Article Text

Download PDFPDF
Contemporary management of concomitant carotid and coronary artery disease

Abstract

The best approach to the management of concomitant severe carotid and coronary artery disease remains unanswered. The American College of Cardiology/American Heart Association (ACC/AHA) guidelines recommend carotid endarterectomy (CEA) in asymptomatic carotid stenosis of ≥80% either prior to or combined with coronary artery bypass surgery (CABG). Currently, there is no consensus as to which surgical approach is superior. More recently, carotid artery stenting (CAS) prior to CABG is emerging as an alternative option with promising results in asymptomatic patients considered ‘high risk’ for CEA. A <3% composite event rate has been set as a benchmark for isolated CAS or CEA in asymptomatic patients by the ACC/AHA; however, most CEA or CAS studies in patients requiring concomitant CABG have shown event rates ranging from 10–12%. This review examines the available data on carotid revascularisation in relation to CABG surgery to aid in the risk–benefit decision analysis in this controversial area.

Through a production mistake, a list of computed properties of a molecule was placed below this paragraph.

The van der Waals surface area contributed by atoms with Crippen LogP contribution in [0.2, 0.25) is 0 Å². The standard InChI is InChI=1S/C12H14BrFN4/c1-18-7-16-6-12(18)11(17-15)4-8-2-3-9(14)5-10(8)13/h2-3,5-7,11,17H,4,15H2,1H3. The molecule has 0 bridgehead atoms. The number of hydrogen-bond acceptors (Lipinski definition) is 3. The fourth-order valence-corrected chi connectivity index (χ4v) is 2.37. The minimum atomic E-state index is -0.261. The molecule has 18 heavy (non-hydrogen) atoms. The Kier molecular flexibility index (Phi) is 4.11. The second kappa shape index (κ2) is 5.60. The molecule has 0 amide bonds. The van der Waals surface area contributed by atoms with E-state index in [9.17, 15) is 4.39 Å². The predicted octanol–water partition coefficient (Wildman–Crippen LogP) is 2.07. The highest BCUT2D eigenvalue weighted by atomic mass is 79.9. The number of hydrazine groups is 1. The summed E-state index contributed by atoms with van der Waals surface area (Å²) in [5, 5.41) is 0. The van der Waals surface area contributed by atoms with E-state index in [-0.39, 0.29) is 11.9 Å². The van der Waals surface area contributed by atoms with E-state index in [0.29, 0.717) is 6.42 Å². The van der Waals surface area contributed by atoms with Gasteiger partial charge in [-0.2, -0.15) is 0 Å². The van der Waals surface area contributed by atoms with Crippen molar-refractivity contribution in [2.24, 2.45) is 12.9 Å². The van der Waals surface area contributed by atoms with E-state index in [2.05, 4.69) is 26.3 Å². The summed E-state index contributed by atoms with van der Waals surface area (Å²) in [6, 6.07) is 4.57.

• Severe carotid
  • coronary artery disease
  • peripheral vascular disease
  • atherosclerosis
  • coronary artery disease (CAD)
View Full Text

Statistics from Altmetric.com

Request Permissions

If you wish to reuse any or all of this article please use the link below which will take you to the Copyright Clearance Center’s RightsLink service. You will be able to get a quick price and instant permission to reuse the content in many different ways.